Why Tim Brown Is Sabotaging His Chances of Getting into the Hall of Fame


Tim Brown earned the nickname "Mr. Raider," for being the best player on the Oakland Raiders for nearly his entire career. It wasn’t until the end of his career that the Raiders were any good after Jon Gruden took over as the head coach. Oakland would eventually make a trip to the Super Bowl under Bill Callahan at the end of the 2002 season.

Brown is one of the finalists to get into the Pro Football Hall of Fame and suggested in an interview Saturday with SiriusXM radio (via NFL.com) that Callahan sabotaged the Raiders by changing the game plan on the Friday before the Super Bowl XXXVII. Brown openly called it a “conspiracy theory” when he shared the story in front of a group of fans last September.

Although Brown is entitled to his opinion, he’s actually sabotaging his chances of getting into the Hall of Fame by making these comments on a national radio show in the few weeks leading up to the Super Bowl. The only thing Brown’s comments accomplish is to make clear of the fact that the Raiders had to overcome dysfunction to get to Super Bowl XXXVII.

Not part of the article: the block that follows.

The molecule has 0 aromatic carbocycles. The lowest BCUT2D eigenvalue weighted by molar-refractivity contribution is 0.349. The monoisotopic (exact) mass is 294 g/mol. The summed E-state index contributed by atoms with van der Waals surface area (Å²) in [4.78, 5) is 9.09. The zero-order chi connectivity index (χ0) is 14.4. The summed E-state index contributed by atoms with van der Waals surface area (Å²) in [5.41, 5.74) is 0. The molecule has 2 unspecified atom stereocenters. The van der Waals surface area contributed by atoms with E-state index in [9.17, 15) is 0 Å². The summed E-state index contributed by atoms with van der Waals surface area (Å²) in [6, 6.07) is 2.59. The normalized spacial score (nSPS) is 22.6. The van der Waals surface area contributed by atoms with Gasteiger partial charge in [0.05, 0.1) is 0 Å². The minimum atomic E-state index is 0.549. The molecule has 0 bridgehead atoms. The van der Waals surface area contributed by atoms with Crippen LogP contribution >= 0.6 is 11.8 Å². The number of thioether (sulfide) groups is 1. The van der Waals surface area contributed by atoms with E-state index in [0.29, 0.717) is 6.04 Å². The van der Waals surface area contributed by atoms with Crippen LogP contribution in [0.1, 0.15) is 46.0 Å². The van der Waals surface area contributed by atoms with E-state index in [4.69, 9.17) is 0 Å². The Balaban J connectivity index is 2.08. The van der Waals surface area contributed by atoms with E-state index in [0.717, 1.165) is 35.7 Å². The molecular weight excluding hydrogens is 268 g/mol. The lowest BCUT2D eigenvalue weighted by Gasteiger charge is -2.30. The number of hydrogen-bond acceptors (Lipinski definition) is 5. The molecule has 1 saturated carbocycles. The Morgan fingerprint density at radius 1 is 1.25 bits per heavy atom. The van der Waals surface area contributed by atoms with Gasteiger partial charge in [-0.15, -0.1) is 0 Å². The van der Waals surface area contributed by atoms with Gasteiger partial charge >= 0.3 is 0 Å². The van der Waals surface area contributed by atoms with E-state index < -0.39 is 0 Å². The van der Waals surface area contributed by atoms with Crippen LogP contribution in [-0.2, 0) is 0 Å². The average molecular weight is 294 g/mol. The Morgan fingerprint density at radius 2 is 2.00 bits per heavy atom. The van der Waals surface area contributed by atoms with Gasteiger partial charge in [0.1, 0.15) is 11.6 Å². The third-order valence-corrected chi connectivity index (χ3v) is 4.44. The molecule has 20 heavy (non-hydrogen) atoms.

Rich Gannon responded to Brown’s comments on SiriusXM radio (via soundcloud.com) by acknowledging that the Raiders had discussions about running the ball early in the week before the game, but that they weren’t really a running team and decided to do what they did best. Gannon said that the entire organization was responsible for losing the game and Callahan clearly wanted to win.

Fullback Jon Ritchie responded by text messaging Chris Mortensen of ESPN:

Former Raiders FB Jon Ritchie texts: "I've said it for years. What we practiced heavily during the week is not what we ran in (SB XXXVII)"

— Chris Mortensen (@mortreport) January 22, 2013 Ritchie (con'd): "Could have been due to Barrett (Robbins) absence. It was never explained to me." Jon mentioned he's said it several...

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